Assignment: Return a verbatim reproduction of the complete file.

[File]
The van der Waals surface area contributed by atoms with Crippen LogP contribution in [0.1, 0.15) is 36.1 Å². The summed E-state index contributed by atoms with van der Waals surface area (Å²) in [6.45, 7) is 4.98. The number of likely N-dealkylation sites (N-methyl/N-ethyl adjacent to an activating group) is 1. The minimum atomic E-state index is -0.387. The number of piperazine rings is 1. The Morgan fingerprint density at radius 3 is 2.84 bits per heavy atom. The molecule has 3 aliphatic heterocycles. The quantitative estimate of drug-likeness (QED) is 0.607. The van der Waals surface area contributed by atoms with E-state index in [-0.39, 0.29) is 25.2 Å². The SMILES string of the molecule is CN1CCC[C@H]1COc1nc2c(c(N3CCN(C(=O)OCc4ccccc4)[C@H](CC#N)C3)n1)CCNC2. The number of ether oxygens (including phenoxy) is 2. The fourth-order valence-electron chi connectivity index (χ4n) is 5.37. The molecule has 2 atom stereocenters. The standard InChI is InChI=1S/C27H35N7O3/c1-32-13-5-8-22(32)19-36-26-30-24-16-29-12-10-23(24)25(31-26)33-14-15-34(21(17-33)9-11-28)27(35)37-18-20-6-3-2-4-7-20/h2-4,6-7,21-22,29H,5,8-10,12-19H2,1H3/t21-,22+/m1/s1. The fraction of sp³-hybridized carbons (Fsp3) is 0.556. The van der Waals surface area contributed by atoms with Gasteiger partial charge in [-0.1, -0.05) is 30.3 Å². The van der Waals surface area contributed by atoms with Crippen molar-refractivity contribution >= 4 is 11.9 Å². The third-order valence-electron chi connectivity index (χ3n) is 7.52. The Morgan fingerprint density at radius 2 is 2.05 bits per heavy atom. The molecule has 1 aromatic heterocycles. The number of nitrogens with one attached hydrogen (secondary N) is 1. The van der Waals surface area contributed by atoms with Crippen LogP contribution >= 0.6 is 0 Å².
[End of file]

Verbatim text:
The van der Waals surface area contributed by atoms with Crippen LogP contribution in [0.1, 0.15) is 36.1 Å². The summed E-state index contributed by atoms with van der Waals surface area (Å²) in [6.45, 7) is 4.98. The number of likely N-dealkylation sites (N-methyl/N-ethyl adjacent to an activating group) is 1. The minimum atomic E-state index is -0.387. The number of piperazine rings is 1. The Morgan fingerprint density at radius 3 is 2.84 bits per heavy atom. The molecule has 3 aliphatic heterocycles. The quantitative estimate of drug-likeness (QED) is 0.607. The van der Waals surface area contributed by atoms with E-state index in [-0.39, 0.29) is 25.2 Å². The SMILES string of the molecule is CN1CCC[C@H]1COc1nc2c(c(N3CCN(C(=O)OCc4ccccc4)[C@H](CC#N)C3)n1)CCNC2. The number of ether oxygens (including phenoxy) is 2. The fourth-order valence-electron chi connectivity index (χ4n) is 5.37. The molecule has 2 atom stereocenters. The standard InChI is InChI=1S/C27H35N7O3/c1-32-13-5-8-22(32)19-36-26-30-24-16-29-12-10-23(24)25(31-26)33-14-15-34(21(17-33)9-11-28)27(35)37-18-20-6-3-2-4-7-20/h2-4,6-7,21-22,29H,5,8-10,12-19H2,1H3/t21-,22+/m1/s1. The fraction of sp³-hybridized carbons (Fsp3) is 0.556. The van der Waals surface area contributed by atoms with Gasteiger partial charge in [-0.1, -0.05) is 30.3 Å². The van der Waals surface area contributed by atoms with Crippen molar-refractivity contribution >= 4 is 11.9 Å². The third-order valence-electron chi connectivity index (χ3n) is 7.52. The Morgan fingerprint density at radius 2 is 2.05 bits per heavy atom. The molecule has 1 aromatic heterocycles. The number of nitrogens with one attached hydrogen (secondary N) is 1. The van der Waals surface area contributed by atoms with Crippen LogP contribution >= 0.6 is 0 Å².